Outkast earned a trending spot on Twitter Tuesday when comparisons to Earthgang swarmed conversations after the release of Earthgang’s Mirrorland.
A tweet from YesJulz is the last thing that I expected to forge a discussion about one of the greatest rap duos of all-time. Yet, here we are.
Hip-hop twitter was super-charged for hours, trying to decipher the similarities between Outkast and fellow ATLiens, Earthgang.
I know you’ve listened to Mirrorland. If not, check the playlist below. You will not be disappointed.
That leads to the merit of any correlation between the two groups. The obvious similarities are there. Both duos are from Atlanta, Georgia. Each artist was about high-school aged when they met. One of the most attributable characteristics to both duos is their willingness to create outside of what is expected.
That is what made Outkast majestically iconic. Andre 3000 and Big Boi branded an expression in hip-hop that had yet to be recognized and continued to expand that vision as their artistry grew. Each man had their own cadence and presentation.
While Three Stacks was eclectic in style and more metaphorical in his words, Big Boi’s straightforward rhymes and persona was a huge boost for Outkast’s development. Andre 3000 needed to grow on a lot of fans who simply were not going to vibe with an approach that they were not privy to.
Earthgang’s varied styles are showcased proudly on their newly released album, Mirrorland. In the Dreamville-signed artists’ first song of the album, “Lala Challenge”, Olu’s voice comes over the speakers like a gem. His pitch and delivery are masterful in his beginning verse as WowGr8 rides the beat ahead of the “Falcon Special Interlude” in the middle of the song.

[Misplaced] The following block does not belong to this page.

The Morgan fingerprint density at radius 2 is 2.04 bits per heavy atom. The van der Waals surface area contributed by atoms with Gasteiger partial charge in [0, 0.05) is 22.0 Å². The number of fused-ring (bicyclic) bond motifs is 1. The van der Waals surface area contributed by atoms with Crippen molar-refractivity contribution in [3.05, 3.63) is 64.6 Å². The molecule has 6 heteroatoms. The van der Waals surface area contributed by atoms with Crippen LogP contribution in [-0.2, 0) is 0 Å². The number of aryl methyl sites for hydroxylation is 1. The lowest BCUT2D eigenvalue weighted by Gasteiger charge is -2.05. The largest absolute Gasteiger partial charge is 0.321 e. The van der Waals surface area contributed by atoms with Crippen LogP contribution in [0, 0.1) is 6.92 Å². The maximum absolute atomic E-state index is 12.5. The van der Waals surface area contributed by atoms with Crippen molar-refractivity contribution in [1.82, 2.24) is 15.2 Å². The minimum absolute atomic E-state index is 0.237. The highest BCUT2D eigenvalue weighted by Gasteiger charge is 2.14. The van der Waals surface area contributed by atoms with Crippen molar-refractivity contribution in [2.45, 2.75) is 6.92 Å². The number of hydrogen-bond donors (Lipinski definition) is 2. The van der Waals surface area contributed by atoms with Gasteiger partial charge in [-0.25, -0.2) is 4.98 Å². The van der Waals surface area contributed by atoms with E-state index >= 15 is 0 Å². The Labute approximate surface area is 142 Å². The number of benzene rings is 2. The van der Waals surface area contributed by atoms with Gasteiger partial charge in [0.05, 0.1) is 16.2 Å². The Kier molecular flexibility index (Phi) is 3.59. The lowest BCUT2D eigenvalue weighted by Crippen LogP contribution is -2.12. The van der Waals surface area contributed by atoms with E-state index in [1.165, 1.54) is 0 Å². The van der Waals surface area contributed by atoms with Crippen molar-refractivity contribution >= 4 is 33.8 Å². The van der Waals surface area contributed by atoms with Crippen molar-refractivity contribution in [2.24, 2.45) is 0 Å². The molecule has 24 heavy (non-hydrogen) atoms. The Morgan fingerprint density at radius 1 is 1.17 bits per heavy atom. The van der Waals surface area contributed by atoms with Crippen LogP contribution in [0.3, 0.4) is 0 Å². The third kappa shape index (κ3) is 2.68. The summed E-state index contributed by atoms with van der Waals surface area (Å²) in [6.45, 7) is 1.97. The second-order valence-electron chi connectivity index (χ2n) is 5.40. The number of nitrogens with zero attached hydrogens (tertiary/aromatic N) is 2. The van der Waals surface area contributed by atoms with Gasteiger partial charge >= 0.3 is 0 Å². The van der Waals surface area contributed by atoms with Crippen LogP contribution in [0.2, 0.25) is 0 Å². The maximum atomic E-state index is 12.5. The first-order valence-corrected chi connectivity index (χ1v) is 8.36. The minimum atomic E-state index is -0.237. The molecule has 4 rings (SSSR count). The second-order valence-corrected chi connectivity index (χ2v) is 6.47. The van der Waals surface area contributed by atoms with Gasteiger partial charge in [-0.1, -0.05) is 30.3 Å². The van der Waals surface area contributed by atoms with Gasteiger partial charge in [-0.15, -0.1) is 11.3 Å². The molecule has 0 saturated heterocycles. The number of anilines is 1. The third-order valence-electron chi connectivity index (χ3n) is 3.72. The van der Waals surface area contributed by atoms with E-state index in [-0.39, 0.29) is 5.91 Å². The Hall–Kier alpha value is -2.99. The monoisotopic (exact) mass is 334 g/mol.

Soon after, a second wave comes through. A new groove. The song is the perfect introduction to the album because it prefaces an idyllic balance between the two emcees and equally bolsters the impeccable production throughout.
Neither duo coddles predisposed notions of what the product is supposed to be. Both gravitate towards funkier styles. That is seemingly where the comparison ends.
Listeners are often programmed to a sound and sometimes reject new representations of music, hip-hop specifically. This also leads to the audience connecting blurred lines and grouping a collective of music simply because both are “weird”. To say Earthgang is “Outkast, but with two Andres”, blemishes the pedestal on which Outkast has been planted. The duo was so special because both artists were so stylistically different.
The statement also diminishes Big Boi’s necessary role in Outkast’s rise. Without him, where would Andre 3000 be?
As hip-hop progresses, these conversations will continue to surface. Earthgang should be proud to be recognized alongside one of the most influential hip-hop acts of all-time. Even if the comparison has weak legs to stand on.